Limbo consigned to history books
THE Pope is set to abolish the concept of Limbo, overturning a belief held by Roman Catholics since the Middle Ages.
Limbo has long been held to be the place where the souls of children go if they die before they can be baptised. However, a 30-strong international commission of theologians summoned by the late John Paul II last year to come up with a “more coherent and illuminating” doctrine in tune with the modern age is to present its findings to Pope Benedict XVI on Friday.
Vatican sources said yesterday that the commission would recommend that Limbo be replaced by the more “compassionate” doctrine that all children who die do so “in the hope of eternal salvation”.
In Christian doctrine, Heaven is a state of union with God, while Hell is separation from God. Christians have long wrestled, however, with the thorny question of what happened to those who died before Jesus, who “brought Man salvation”, as well as the fate after death of children who die in the womb.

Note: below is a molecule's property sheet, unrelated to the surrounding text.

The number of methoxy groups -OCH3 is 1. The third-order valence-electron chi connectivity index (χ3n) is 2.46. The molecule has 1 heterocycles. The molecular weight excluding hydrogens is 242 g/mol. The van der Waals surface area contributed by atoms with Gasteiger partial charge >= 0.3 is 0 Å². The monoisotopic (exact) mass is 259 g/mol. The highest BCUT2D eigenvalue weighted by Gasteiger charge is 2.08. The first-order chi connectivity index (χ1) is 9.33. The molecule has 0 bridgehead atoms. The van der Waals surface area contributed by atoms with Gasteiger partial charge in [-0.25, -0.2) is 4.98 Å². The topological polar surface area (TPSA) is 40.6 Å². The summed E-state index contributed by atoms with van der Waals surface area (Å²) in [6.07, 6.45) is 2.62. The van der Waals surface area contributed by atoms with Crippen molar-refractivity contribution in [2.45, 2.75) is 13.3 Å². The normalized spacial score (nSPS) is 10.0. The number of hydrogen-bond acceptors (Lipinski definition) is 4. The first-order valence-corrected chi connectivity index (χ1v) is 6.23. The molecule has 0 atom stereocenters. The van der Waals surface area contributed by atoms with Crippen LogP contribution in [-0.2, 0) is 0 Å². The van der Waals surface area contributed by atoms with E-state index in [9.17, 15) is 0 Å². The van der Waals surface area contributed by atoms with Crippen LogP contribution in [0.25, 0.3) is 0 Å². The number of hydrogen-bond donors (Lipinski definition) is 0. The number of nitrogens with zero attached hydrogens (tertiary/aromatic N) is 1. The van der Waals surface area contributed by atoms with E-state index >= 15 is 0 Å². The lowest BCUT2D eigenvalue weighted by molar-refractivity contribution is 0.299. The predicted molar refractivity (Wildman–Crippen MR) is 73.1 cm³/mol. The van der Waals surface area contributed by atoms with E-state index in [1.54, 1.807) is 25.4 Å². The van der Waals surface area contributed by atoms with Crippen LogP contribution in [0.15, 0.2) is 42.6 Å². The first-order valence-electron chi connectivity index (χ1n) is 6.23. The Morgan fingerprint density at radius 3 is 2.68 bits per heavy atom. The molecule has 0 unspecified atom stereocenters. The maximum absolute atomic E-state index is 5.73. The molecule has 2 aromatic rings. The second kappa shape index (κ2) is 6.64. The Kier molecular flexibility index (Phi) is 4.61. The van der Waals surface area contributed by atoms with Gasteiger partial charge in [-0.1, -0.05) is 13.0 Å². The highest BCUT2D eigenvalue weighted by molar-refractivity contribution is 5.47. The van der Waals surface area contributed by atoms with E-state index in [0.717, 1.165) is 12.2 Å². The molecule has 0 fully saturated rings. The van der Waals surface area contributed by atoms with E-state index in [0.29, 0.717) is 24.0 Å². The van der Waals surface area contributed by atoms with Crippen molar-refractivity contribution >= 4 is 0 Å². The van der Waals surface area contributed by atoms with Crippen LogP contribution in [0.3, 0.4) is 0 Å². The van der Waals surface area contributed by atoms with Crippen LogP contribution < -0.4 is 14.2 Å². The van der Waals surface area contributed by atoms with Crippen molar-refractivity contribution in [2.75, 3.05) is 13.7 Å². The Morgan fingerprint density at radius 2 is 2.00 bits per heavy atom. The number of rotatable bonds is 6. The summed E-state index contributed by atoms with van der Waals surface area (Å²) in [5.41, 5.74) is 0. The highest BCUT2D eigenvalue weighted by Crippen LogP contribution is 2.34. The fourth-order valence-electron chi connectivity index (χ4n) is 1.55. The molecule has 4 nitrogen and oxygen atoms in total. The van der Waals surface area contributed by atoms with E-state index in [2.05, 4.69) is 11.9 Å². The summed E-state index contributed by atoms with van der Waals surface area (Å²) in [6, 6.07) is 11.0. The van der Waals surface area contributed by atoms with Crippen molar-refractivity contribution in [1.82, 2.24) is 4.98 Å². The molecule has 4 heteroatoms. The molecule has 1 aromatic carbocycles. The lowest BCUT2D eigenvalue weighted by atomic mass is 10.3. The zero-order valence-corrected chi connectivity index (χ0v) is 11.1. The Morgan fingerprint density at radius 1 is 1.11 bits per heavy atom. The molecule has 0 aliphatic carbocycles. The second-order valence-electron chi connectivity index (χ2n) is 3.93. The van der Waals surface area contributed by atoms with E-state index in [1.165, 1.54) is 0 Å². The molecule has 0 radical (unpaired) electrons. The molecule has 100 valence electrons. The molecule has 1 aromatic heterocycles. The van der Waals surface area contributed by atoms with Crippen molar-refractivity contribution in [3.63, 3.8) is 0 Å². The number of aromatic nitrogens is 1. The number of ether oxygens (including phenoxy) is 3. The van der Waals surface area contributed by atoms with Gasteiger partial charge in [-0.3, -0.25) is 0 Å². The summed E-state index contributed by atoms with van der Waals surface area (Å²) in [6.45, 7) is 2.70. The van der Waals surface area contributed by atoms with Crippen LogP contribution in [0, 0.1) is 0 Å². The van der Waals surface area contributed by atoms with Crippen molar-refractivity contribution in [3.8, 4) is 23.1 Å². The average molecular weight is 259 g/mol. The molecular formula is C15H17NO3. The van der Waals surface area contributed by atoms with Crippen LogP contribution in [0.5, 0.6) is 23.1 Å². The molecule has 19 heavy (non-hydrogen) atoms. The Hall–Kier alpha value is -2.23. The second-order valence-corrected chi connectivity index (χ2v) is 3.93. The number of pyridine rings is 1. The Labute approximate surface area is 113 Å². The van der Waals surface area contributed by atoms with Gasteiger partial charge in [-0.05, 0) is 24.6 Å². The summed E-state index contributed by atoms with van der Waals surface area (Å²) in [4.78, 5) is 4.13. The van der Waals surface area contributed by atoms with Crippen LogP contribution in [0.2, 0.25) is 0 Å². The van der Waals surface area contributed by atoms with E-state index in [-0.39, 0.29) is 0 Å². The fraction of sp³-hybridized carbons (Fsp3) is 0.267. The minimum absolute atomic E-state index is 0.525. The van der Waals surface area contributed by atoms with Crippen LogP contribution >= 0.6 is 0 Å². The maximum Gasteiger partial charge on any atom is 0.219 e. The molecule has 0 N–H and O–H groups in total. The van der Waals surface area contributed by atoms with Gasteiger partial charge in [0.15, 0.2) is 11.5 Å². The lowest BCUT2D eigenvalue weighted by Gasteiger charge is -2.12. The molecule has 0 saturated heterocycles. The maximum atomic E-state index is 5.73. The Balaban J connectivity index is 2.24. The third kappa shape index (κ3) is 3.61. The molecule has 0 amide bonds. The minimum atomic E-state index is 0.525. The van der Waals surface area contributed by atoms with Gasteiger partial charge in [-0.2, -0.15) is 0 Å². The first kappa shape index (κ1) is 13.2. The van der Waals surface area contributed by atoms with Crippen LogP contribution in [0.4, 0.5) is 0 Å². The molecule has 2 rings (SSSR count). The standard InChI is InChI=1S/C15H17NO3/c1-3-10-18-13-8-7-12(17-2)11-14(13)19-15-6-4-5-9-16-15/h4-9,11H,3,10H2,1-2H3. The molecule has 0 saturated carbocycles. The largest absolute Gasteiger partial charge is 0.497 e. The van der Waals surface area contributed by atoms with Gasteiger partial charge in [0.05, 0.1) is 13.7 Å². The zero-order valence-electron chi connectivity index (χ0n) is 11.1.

Although there is no basis for it in Scripture the traditional answer is Limbo, from the Latin limbus, meaning a hem, edge or boundary. It is described as the temporary resting place of “the souls of good persons who died before the resurrection of Jesus” (limbus patrum) and the permanent home in the afterlife of “the unbaptised who die in infancy without having been freed from original sin” (limbus infantium).
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